Why do I feel bad about the situation

Roger Schlesinger
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Posted: Aug 22, 2006 12:03 AM

Those of you who have read my columns know that I have tried various approaches to the credit card debacle that far too many people in this land face, with illustrations, humor, facts and any other tools I have available. Somehow, I don't think I am getting through to enough people to make a difference. I feel lousy about it and it isn't even my problem. It's yours or theirs, but not mine. Not now anyway. It was mine many years ago right after I got married.

I'll get into that in a moment, but first, if you have credit cards that you can only afford to pay the minimum each month, please realize I am writing this for you. For those of you who always write to me about your ability to pay cash for everything or you don't buy it, I applaud you. You generally follow up with the thought that I am enabling people to continue their wayward ways! I am not! I am just trying to stop the financial bleeding so the patient can get back on his or her feet financially.

Now back to me. After a period of 3 or 4 years, or maybe a few more, I was deep in credit card debt ($6000+) and had no reserves or basically any spendable income after paying off the debts. When I could take it no more, I went to my father (which was the hardest thing I ever had to do in my life up until that time), and admitted I needed his help financially and he gave it to me. I never did that again and was able to repay him and take care of him and my mother when they needed me. I bring this up because I have been where you are and know the feeling, understand the pressure and do not now or ever will consider you to be less than me because of your situation.

Now for the reality: Credit card companies are raping Americans. Let me list a few of the interest rates that have been sent to me by prospective borrowers. I will abbreviate to try to protect the guilty and save nasty letters coming my way. C Bank 29%; C Bank 18.2% on purchases, 23.2% on advances; Gasoline MC 20.24%; Auto MC 16.49%; and a low interest Visa 10.9%. There are other companies charging up to 33.3%, and the best ones are the 0% for a specified time, which if you don't have paid off by the specific date, jumps into the 20% range.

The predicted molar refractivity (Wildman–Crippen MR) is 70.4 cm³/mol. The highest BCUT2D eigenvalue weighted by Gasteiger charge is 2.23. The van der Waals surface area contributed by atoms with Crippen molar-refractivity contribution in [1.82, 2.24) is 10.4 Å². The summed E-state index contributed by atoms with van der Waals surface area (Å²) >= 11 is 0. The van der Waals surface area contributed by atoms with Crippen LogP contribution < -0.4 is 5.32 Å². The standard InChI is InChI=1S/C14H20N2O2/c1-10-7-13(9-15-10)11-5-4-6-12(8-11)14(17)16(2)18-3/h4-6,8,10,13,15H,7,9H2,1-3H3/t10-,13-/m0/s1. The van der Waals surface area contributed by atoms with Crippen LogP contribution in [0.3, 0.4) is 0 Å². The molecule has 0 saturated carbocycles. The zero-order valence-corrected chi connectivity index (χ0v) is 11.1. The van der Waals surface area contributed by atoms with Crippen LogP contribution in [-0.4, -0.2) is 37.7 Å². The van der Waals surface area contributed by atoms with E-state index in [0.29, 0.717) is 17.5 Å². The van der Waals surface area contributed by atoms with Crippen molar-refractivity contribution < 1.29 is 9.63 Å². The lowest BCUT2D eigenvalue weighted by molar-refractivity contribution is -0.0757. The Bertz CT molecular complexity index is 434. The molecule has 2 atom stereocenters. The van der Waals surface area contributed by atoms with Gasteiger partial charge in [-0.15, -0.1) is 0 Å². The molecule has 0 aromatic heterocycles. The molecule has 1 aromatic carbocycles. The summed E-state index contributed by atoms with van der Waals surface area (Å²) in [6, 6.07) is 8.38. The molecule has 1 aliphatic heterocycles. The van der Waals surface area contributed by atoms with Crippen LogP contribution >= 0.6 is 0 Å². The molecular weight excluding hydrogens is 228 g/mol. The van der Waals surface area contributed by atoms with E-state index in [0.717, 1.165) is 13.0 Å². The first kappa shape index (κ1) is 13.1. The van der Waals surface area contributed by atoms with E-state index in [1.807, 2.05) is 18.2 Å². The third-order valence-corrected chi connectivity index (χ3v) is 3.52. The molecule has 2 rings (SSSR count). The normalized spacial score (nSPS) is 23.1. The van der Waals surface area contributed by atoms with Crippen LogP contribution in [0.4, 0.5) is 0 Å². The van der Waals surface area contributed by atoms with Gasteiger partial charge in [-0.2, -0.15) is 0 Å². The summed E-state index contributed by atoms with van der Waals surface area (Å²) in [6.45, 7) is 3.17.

The new credit card rules make you pay the interest, fees and 1% of the balance every month. A $10,000 balance at 23.2% has a minimum payment of $293 a month.

A 30-year loan has a payment on $10,000 of about $60 a month; a 15-year fixed loan has a payment of about $83 a month. The non-deductible interest on the credit card example above is $193. That is three times the payment (not interest) on a 30-year fixed loan, and over double the payment of the 15-year loan. In the home loan examples of 30 and 15 years, the interest is deductible. By the way, the interest portion on the 30 and 15-year loans is about $50 in each case, as the interest rates are only about 1/4% apart.

My solution to those who are in too deep is simple: Go to your father and see if he will help you. If you choose not to do that, and you own a house, you really need to refinance and include all of your credit card debt. With gas prices going through the roof, no one can afford the luxury of paying ludicrous interest on their debts.

You’re not through, though. The last part of the solution is building reserves through monthly savings now that you aren't giving your money away or by pulling the money out of the house when you refinance. (See my column 7/18) This will enable you to develop a new pattern, paying cash.

I will leave you with a good feeling that shouldn't be misconstrued. The two largest credit card debts I have ever dealt with were $600,000 and about $350,000. One was a consultant to my industry and the other a banker for a major worldwide bank.

One refinanced and paid the debt off, the other didn't. I really don't feel bad about that one!

Roger Schlesinger's Mortgage Minute is heard on hundreds of radio stations and daily on the Hugh Hewitt radio show and Michael Medved shows. Roger interacts with his hosts and explores the complicated financial markets in order to enlighten his listeners and direct them along their own unique road to financial freedom. Roger is the President and founder of Manhattan West Mortgage.